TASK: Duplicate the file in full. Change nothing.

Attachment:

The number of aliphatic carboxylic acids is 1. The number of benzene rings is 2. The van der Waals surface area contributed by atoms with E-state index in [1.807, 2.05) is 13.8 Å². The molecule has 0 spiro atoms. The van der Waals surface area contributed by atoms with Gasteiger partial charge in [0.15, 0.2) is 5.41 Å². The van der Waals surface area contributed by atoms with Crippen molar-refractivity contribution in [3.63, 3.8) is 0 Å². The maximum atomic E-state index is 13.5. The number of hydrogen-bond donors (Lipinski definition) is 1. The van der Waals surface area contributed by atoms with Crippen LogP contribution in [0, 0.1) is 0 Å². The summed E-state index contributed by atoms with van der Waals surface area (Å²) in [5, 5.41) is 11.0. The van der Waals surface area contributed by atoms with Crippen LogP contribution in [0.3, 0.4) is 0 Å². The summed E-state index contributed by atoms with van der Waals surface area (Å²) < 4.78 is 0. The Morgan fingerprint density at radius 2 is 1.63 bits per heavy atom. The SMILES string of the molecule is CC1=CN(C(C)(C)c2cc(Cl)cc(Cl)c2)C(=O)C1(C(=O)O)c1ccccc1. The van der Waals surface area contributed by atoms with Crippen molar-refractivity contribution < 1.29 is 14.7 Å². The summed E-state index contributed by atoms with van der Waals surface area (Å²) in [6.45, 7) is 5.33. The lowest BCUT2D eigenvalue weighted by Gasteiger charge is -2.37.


The number of aliphatic carboxylic acids is 1. The number of benzene rings is 2. The van der Waals surface area contributed by atoms with E-state index in [1.807, 2.05) is 13.8 Å². The molecule has 0 spiro atoms. The van der Waals surface area contributed by atoms with Gasteiger partial charge in [0.15, 0.2) is 5.41 Å². The van der Waals surface area contributed by atoms with Crippen molar-refractivity contribution in [3.63, 3.8) is 0 Å². The maximum atomic E-state index is 13.5. The number of hydrogen-bond donors (Lipinski definition) is 1. The van der Waals surface area contributed by atoms with Crippen LogP contribution in [0, 0.1) is 0 Å². The summed E-state index contributed by atoms with van der Waals surface area (Å²) in [5, 5.41) is 11.0. The van der Waals surface area contributed by atoms with Crippen LogP contribution in [0.3, 0.4) is 0 Å². The summed E-state index contributed by atoms with van der Waals surface area (Å²) < 4.78 is 0. The Morgan fingerprint density at radius 2 is 1.63 bits per heavy atom. The SMILES string of the molecule is CC1=CN(C(C)(C)c2cc(Cl)cc(Cl)c2)C(=O)C1(C(=O)O)c1ccccc1. The van der Waals surface area contributed by atoms with Crippen molar-refractivity contribution < 1.29 is 14.7 Å². The summed E-state index contributed by atoms with van der Waals surface area (Å²) in [6.45, 7) is 5.33. The lowest BCUT2D eigenvalue weighted by Gasteiger charge is -2.37.